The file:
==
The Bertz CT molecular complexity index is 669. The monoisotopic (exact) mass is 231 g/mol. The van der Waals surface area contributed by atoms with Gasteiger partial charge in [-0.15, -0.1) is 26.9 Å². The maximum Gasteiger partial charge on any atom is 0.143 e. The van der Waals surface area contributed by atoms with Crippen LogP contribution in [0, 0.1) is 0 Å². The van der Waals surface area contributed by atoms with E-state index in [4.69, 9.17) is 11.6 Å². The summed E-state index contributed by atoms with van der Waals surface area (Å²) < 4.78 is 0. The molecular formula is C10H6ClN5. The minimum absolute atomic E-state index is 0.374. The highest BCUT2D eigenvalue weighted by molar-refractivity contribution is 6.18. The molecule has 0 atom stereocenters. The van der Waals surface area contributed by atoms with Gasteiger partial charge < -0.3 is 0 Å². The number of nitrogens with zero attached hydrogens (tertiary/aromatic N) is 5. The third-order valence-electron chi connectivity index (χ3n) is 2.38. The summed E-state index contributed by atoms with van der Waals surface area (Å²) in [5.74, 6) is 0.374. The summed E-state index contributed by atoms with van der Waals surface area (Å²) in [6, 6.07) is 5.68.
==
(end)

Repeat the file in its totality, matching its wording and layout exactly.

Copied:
The Bertz CT molecular complexity index is 669. The monoisotopic (exact) mass is 231 g/mol. The van der Waals surface area contributed by atoms with Gasteiger partial charge in [-0.15, -0.1) is 26.9 Å². The maximum Gasteiger partial charge on any atom is 0.143 e. The van der Waals surface area contributed by atoms with Crippen LogP contribution in [0, 0.1) is 0 Å². The van der Waals surface area contributed by atoms with E-state index in [4.69, 9.17) is 11.6 Å². The summed E-state index contributed by atoms with van der Waals surface area (Å²) < 4.78 is 0. The molecular formula is C10H6ClN5. The minimum absolute atomic E-state index is 0.374. The highest BCUT2D eigenvalue weighted by molar-refractivity contribution is 6.18. The molecule has 0 atom stereocenters. The van der Waals surface area contributed by atoms with Gasteiger partial charge < -0.3 is 0 Å². The number of nitrogens with zero attached hydrogens (tertiary/aromatic N) is 5. The third-order valence-electron chi connectivity index (χ3n) is 2.38. The summed E-state index contributed by atoms with van der Waals surface area (Å²) in [5.74, 6) is 0.374. The summed E-state index contributed by atoms with van der Waals surface area (Å²) in [6, 6.07) is 5.68.